Wednesday, March 25, 2009

Validate Yourself...Question 4

This is a continuation, Part 4, of the series of questions posed by the Black Artists of DC (BADC).

When were the black art files at the Martin Luther King, Jr. Library established and why? What exactly should artists submit and to whom?

The DC Public Library does not have a file called the black art files. However, the Local Artists File began over 60 years ago and black artists are a part of that historic file. About 13 years ago, the Art Division of DC Public Library made a concerted effort to identify and encourage black artists to become a more active part of this file because there was such a presence of black artists in the city and metropolitan area. With the emergence of BADC, it has been somewhat easier to identify the artists who need to be a part of this wonderfully rich file. It is important for artists to have information accessible for researchers, collectors, appraisals, students, etc. The Local Artists File, which is a secure reference file, in which information is given to customers to use a few pieces at a time, contains much of the primary source materials that one can use to write articles, reviews, biographical sketches, appraise art, identify an artist, etc. The materials in this file do not circulate; they must be used in the Library.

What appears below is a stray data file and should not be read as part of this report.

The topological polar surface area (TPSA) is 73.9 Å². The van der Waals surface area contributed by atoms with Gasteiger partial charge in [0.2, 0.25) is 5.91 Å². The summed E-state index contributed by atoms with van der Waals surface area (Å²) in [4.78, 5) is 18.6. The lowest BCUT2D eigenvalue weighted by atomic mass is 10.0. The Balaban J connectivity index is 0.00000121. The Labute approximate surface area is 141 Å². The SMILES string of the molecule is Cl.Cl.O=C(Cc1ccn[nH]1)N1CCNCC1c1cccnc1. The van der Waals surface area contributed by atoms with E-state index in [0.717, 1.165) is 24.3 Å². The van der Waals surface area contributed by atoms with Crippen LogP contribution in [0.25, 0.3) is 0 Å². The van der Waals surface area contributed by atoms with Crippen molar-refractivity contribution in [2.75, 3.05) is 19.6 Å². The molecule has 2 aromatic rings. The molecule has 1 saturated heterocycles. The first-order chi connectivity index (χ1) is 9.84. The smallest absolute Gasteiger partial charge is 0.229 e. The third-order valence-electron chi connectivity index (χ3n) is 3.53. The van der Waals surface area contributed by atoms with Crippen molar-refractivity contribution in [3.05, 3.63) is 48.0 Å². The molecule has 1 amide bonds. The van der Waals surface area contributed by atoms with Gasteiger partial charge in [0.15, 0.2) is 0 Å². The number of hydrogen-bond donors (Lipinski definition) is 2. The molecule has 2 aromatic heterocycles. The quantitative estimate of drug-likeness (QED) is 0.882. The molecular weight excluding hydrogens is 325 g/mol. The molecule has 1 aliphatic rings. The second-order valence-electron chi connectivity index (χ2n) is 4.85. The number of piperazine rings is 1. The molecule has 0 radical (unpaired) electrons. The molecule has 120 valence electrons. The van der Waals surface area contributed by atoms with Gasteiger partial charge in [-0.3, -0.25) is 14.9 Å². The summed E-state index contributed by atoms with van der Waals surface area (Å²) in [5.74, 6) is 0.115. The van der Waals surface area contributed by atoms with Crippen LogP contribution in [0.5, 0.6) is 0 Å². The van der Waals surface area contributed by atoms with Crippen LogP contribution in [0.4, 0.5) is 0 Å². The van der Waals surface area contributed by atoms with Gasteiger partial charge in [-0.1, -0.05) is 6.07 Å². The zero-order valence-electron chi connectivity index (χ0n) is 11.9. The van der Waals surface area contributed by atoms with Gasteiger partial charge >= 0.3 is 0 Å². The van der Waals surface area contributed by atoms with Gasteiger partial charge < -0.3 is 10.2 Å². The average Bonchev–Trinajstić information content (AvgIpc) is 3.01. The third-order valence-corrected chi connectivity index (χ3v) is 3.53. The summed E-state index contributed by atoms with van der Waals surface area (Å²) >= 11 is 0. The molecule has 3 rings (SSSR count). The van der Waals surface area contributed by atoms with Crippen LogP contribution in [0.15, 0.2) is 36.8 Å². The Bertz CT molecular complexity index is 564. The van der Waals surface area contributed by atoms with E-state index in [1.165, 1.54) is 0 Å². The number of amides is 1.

Each artist is asked to fill out a two part questionnaire that is on acid free paper. This questionnaire is the basic foundation of the file which contains pertinent information on the artist, including samples of the artist's signature(s). In addition to this basic questionnaire, the artist is free to donate any supplemental and ephemeral material that he/she chooses. The file consists of exhibition catalogs, pamphlets, gallery announcements, newspaper clippings, letters, and etc. It is continually updated through a network that has been created with a number of the local commercial galleries and organizations that share copies of local artists information, biographies or resumes. The collection is constantly growing, and presently has in excess of 1,800 artists, each of which is in a separate folder. Some artists who are very conscientious about updating their material will have more than one folder full of materials. Questions about this file can be addressed to any art librarian at Martin Luther King, Jr. Memorial Library, District of Columbia Public Library System by calling 202/ 727-1291.

After an artist has had a file established, information may be sent to the Art Division, Room 209, District of Columbia Public Library, 901 G Street NW, Washington, DC 20001. I encourage local artists to become a part of this Local Artists File, and to keep their information current, creating a schedule that best suits them for updating. A quarterly or even an annual update should not be taxing on the artist. The success and advantage to having a current file is that you are a part of building a legacy for the future.

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